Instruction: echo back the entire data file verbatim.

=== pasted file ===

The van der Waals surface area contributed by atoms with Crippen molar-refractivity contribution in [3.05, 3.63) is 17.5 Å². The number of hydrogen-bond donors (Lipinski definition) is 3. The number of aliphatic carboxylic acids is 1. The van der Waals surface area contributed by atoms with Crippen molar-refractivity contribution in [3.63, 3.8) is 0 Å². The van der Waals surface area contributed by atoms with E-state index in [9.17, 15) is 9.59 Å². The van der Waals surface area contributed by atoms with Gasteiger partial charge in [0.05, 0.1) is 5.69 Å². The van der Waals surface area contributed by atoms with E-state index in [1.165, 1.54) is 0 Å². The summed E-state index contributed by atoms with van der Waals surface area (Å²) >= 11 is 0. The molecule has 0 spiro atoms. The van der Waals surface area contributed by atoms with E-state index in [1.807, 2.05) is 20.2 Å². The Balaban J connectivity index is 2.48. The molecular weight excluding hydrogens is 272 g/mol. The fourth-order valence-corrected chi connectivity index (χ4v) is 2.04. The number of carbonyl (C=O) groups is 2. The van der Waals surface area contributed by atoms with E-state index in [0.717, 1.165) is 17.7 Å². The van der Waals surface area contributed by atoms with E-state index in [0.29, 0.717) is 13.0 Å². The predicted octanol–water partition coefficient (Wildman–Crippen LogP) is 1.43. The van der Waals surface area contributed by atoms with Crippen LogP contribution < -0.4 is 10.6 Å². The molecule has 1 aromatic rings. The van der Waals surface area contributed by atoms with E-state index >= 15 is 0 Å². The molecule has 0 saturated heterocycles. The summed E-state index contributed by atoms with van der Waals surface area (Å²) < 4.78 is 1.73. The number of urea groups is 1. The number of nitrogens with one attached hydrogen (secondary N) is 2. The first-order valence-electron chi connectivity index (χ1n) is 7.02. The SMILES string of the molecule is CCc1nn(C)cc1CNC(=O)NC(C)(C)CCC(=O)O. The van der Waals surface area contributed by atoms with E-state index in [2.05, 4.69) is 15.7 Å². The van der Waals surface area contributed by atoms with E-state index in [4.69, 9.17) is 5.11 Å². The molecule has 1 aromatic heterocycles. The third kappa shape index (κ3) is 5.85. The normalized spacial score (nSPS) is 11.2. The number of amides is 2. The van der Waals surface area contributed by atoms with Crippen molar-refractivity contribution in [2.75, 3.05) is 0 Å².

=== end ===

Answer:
The van der Waals surface area contributed by atoms with Crippen molar-refractivity contribution in [3.05, 3.63) is 17.5 Å². The number of hydrogen-bond donors (Lipinski definition) is 3. The number of aliphatic carboxylic acids is 1. The van der Waals surface area contributed by atoms with Crippen molar-refractivity contribution in [3.63, 3.8) is 0 Å². The van der Waals surface area contributed by atoms with E-state index in [9.17, 15) is 9.59 Å². The van der Waals surface area contributed by atoms with Gasteiger partial charge in [0.05, 0.1) is 5.69 Å². The van der Waals surface area contributed by atoms with E-state index in [1.165, 1.54) is 0 Å². The summed E-state index contributed by atoms with van der Waals surface area (Å²) >= 11 is 0. The molecule has 0 spiro atoms. The van der Waals surface area contributed by atoms with E-state index in [1.807, 2.05) is 20.2 Å². The Balaban J connectivity index is 2.48. The molecular weight excluding hydrogens is 272 g/mol. The fourth-order valence-corrected chi connectivity index (χ4v) is 2.04. The number of carbonyl (C=O) groups is 2. The van der Waals surface area contributed by atoms with E-state index in [0.717, 1.165) is 17.7 Å². The van der Waals surface area contributed by atoms with E-state index in [0.29, 0.717) is 13.0 Å². The predicted octanol–water partition coefficient (Wildman–Crippen LogP) is 1.43. The van der Waals surface area contributed by atoms with Crippen LogP contribution < -0.4 is 10.6 Å². The molecule has 1 aromatic rings. The van der Waals surface area contributed by atoms with E-state index >= 15 is 0 Å². The molecule has 0 saturated heterocycles. The summed E-state index contributed by atoms with van der Waals surface area (Å²) < 4.78 is 1.73. The number of urea groups is 1. The number of nitrogens with one attached hydrogen (secondary N) is 2. The first-order valence-electron chi connectivity index (χ1n) is 7.02. The SMILES string of the molecule is CCc1nn(C)cc1CNC(=O)NC(C)(C)CCC(=O)O. The van der Waals surface area contributed by atoms with E-state index in [2.05, 4.69) is 15.7 Å². The van der Waals surface area contributed by atoms with E-state index in [4.69, 9.17) is 5.11 Å². The molecule has 1 aromatic heterocycles. The third kappa shape index (κ3) is 5.85. The normalized spacial score (nSPS) is 11.2. The number of amides is 2. The van der Waals surface area contributed by atoms with Crippen molar-refractivity contribution in [2.75, 3.05) is 0 Å².